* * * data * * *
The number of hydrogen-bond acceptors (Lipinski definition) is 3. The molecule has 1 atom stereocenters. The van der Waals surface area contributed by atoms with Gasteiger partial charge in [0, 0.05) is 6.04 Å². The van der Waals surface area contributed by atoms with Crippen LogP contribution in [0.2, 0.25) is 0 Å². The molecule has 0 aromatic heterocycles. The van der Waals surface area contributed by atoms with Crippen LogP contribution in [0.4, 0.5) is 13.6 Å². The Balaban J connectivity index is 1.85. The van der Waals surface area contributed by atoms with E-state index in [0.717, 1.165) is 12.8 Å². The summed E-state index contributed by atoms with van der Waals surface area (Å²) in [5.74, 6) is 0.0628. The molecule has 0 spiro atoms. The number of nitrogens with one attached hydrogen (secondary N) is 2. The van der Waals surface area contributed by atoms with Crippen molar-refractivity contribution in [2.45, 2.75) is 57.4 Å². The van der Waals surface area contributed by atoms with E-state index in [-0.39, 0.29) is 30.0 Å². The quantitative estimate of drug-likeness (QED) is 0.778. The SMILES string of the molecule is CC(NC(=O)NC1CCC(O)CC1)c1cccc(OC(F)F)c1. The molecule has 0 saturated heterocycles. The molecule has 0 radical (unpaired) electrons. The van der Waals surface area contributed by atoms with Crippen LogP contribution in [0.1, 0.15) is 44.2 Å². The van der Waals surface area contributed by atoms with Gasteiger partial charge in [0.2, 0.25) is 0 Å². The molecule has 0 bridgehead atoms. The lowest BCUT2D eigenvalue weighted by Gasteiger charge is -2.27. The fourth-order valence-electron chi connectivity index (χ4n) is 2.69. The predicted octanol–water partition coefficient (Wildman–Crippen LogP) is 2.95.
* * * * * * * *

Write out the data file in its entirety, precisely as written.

The number of hydrogen-bond acceptors (Lipinski definition) is 3. The molecule has 1 atom stereocenters. The van der Waals surface area contributed by atoms with Gasteiger partial charge in [0, 0.05) is 6.04 Å². The van der Waals surface area contributed by atoms with Crippen LogP contribution in [0.2, 0.25) is 0 Å². The molecule has 0 aromatic heterocycles. The van der Waals surface area contributed by atoms with Crippen LogP contribution in [0.4, 0.5) is 13.6 Å². The Balaban J connectivity index is 1.85. The van der Waals surface area contributed by atoms with E-state index in [0.717, 1.165) is 12.8 Å². The summed E-state index contributed by atoms with van der Waals surface area (Å²) in [5.74, 6) is 0.0628. The molecule has 0 spiro atoms. The number of nitrogens with one attached hydrogen (secondary N) is 2. The van der Waals surface area contributed by atoms with Crippen molar-refractivity contribution in [2.45, 2.75) is 57.4 Å². The van der Waals surface area contributed by atoms with E-state index in [-0.39, 0.29) is 30.0 Å². The quantitative estimate of drug-likeness (QED) is 0.778. The SMILES string of the molecule is CC(NC(=O)NC1CCC(O)CC1)c1cccc(OC(F)F)c1. The molecule has 0 saturated heterocycles. The molecule has 0 radical (unpaired) electrons. The van der Waals surface area contributed by atoms with Crippen LogP contribution in [0.1, 0.15) is 44.2 Å². The van der Waals surface area contributed by atoms with Gasteiger partial charge in [0.2, 0.25) is 0 Å². The molecule has 0 bridgehead atoms. The lowest BCUT2D eigenvalue weighted by Gasteiger charge is -2.27. The fourth-order valence-electron chi connectivity index (χ4n) is 2.69. The predicted octanol–water partition coefficient (Wildman–Crippen LogP) is 2.95.